First, as stated before, I’ll start with black (Abbadon Black from Citadel) and paint the shoes/boots, belts, and hats. Since these are not “professional” units, I made them look carried and made various areas of their kit different colors. If you’re painting militia or professional soldiers, feel free to be as uniform that makes your monkey brain happy! Because we have a Buccaneer Crew here, I wanted to represent the 4 major European powers in this set, so i chose to make an Englishman, a Frenchman, a Spaniard, and a Dutchman.

Next, I added a bit of Corax White. I painted the pants and some of the cartridge boxes and belts this color to make them look like stolen military equipment or made of canvas.

Next I mixed some Flat Brown and White to get a darker skin tone for the “Spanish” themed model. I just took the brown and added 4 drops of white to get my desired tone. I was originally going to paint him with a flesh tone, but I’ve been working on trying to add more representation in my minis (and I love the idea of a Spanish colonist taking up arms against his own country!).

I followed up with painting more of the mini’s kit with Doombull Brown.

The pistols, muskets, and anything that was,’t already Doombull Brown got some Flat Brown to add contrast.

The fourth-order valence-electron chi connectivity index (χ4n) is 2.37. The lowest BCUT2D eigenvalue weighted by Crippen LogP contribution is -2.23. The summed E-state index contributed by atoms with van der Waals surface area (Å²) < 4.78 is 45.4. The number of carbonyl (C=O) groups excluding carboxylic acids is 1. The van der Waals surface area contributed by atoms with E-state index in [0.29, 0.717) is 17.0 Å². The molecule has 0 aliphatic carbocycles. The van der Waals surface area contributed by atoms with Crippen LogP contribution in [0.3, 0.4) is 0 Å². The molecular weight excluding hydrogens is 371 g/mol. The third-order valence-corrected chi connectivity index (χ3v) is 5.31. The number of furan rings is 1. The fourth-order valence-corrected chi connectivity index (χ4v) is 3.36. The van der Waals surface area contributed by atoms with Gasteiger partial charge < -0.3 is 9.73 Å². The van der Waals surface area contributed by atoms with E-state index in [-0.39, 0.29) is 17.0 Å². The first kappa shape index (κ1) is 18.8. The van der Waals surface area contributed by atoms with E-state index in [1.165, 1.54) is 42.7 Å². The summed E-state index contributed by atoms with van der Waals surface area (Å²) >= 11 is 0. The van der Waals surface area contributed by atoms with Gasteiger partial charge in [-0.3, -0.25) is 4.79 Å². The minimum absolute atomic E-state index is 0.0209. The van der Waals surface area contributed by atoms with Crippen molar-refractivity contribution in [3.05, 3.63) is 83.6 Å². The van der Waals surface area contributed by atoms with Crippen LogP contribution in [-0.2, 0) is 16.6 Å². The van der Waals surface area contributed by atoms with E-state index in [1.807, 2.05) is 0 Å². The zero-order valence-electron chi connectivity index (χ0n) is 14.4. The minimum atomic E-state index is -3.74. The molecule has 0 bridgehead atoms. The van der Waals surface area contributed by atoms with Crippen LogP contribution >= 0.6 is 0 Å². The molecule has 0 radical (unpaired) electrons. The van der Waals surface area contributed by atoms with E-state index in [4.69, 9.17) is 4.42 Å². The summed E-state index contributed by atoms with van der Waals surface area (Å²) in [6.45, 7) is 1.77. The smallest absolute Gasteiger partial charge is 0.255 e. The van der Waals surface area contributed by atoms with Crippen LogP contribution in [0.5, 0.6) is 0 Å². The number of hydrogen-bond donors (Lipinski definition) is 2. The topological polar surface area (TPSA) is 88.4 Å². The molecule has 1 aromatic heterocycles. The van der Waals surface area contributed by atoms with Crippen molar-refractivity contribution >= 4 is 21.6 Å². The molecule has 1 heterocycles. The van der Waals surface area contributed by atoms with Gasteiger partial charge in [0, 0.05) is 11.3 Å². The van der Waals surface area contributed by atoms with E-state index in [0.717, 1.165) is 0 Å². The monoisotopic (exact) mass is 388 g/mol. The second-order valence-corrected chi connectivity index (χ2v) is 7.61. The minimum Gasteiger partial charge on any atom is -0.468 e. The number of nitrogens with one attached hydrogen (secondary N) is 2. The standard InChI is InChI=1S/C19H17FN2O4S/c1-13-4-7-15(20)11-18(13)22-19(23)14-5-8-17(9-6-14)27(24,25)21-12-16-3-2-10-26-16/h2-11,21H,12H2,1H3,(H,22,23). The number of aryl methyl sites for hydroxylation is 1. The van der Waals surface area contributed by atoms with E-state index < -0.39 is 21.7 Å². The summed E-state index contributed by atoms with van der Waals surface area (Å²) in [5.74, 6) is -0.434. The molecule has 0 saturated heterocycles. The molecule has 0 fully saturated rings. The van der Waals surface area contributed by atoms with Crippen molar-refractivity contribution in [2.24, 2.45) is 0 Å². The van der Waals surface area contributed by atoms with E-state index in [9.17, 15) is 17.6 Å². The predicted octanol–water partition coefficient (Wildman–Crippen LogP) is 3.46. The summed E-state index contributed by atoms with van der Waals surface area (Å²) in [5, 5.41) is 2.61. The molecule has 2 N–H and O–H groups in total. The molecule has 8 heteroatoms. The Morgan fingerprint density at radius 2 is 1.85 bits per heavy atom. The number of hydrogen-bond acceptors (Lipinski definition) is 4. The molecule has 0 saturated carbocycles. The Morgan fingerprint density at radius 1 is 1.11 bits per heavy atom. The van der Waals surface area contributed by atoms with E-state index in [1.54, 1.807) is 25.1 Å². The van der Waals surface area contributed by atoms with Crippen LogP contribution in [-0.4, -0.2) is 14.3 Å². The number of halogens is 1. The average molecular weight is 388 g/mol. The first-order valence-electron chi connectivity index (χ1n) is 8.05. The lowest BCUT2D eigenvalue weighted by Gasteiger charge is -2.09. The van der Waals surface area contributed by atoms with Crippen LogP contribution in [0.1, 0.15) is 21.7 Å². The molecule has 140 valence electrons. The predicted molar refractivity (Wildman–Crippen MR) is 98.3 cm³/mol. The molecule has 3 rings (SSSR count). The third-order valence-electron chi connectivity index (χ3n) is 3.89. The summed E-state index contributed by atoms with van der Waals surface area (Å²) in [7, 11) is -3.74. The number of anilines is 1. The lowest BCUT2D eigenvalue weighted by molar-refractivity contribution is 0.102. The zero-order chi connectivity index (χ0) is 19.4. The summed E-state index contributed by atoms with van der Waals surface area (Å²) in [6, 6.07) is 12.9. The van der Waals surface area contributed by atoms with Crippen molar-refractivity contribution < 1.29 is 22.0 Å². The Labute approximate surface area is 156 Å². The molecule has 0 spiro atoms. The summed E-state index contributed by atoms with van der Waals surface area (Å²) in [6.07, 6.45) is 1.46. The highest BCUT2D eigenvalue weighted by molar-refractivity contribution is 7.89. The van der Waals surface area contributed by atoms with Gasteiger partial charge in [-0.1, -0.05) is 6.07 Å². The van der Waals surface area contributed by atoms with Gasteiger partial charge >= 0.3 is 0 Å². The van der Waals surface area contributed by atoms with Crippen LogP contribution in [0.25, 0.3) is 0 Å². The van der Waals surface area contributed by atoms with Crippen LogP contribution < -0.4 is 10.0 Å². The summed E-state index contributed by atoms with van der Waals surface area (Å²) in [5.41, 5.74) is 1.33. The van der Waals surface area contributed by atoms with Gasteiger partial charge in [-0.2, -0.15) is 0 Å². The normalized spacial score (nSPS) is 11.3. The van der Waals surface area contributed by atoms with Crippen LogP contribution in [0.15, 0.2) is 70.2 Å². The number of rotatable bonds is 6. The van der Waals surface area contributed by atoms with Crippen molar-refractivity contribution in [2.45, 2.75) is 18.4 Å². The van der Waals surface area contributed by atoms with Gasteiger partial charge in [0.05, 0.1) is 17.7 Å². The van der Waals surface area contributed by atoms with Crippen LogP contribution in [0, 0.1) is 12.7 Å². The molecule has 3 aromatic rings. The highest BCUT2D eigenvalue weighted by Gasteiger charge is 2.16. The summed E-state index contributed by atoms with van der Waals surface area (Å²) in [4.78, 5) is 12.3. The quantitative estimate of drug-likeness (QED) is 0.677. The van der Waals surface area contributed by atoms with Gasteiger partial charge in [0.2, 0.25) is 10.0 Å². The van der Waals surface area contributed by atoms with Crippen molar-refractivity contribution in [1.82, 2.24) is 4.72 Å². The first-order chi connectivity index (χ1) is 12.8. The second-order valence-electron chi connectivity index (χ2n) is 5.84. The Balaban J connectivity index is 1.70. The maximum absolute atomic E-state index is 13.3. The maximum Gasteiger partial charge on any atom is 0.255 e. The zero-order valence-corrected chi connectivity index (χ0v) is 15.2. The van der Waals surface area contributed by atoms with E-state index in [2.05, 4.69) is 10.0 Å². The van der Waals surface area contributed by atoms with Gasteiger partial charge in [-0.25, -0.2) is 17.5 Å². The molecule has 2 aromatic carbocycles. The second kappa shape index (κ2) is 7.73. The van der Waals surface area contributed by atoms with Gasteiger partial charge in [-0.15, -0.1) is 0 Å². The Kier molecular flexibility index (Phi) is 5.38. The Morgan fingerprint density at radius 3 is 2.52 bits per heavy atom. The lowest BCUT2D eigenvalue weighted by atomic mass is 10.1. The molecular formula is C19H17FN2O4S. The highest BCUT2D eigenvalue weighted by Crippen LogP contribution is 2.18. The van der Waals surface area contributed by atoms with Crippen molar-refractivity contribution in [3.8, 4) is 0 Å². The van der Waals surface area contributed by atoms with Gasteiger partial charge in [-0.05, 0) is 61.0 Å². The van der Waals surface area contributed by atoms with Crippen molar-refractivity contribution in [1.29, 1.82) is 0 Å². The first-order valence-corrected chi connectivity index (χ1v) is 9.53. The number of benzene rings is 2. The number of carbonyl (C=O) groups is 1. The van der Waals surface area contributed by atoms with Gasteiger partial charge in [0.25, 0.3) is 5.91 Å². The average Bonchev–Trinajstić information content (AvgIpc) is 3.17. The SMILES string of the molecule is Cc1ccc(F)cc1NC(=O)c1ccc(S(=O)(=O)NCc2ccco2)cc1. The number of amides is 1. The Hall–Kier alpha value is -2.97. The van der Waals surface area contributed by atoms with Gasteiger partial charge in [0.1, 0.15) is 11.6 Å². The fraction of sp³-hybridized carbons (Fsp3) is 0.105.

Now we are getting into the fun parts! A little but of blood Angels Red to the jacket of the “english” model and the pants of my Spaniard.

This is easily my favorite color I have, as this Azure Vallejo paint is the perfect color for French jackets and then I decided to paint the Dutchman’s pants in the same color as well.

Buff looks like older, well-used canvas or linen so mi used it on my Frenchman and made my Spaniard’s jacket the pale yellow that is inspired from the game Sid Meier’s Pirates! (Which is super fun if you haven’t played it!).

The Dark Angels Green is mainly what i use when I paint my Russian theme’d minis for that classic Green and Red theme, but I’ve seen a few pictures of Dutch sailors wearing a similar green jacket, so i added this to him.

Blast it! I got caught up min my painting playlist on Spotify and forgot to take individual pictures! I used the Leadbelcher for all the musket and pistol barrels, the Brass Scorpion on the Frenchman and Spaniard’s sword hilts, then the Vallejo Gold on the Englishman and Dutchman’s sword hilts.

More small work here. Jokaero orange for the Dutchman’s neckerchief, and Blood Angels Red for the Spaniard’s.

I had two flesh tones to play with, so I used the Vallejo Flat Flesh on the ren Hann and Englishman, and Cadian Fleshtone on the Dutchman.

Second the last step! Contrast Wyldwood on the base and make sure you get it on the very top of the rim!

At long last and 2.5 hours later, Vallejo Purple around the bases for quick Identification on the board.

 

The final step in the process is the wash. I used an Army Painter “Dark Tone” but use whatever you like. The wash will make the model come yo life is a MUST!

Conclusion

All in all, this was a fun little project to do. I do 4 minis a night and whenever I finish 8 miniatures, I prepare and prime 8 more to keep my little assembly line going. Its been awhile since I’ve painted anything from the ground up, and I think I still have my stuff. For more hobby based articles check out the website at http://www.blood and pigment.com! If you need videos to watch while painting, check out our youtube channel! We have faction reviews and hobby topics on there for your enjoyment! As always, keep your dice ready and the wind at your back!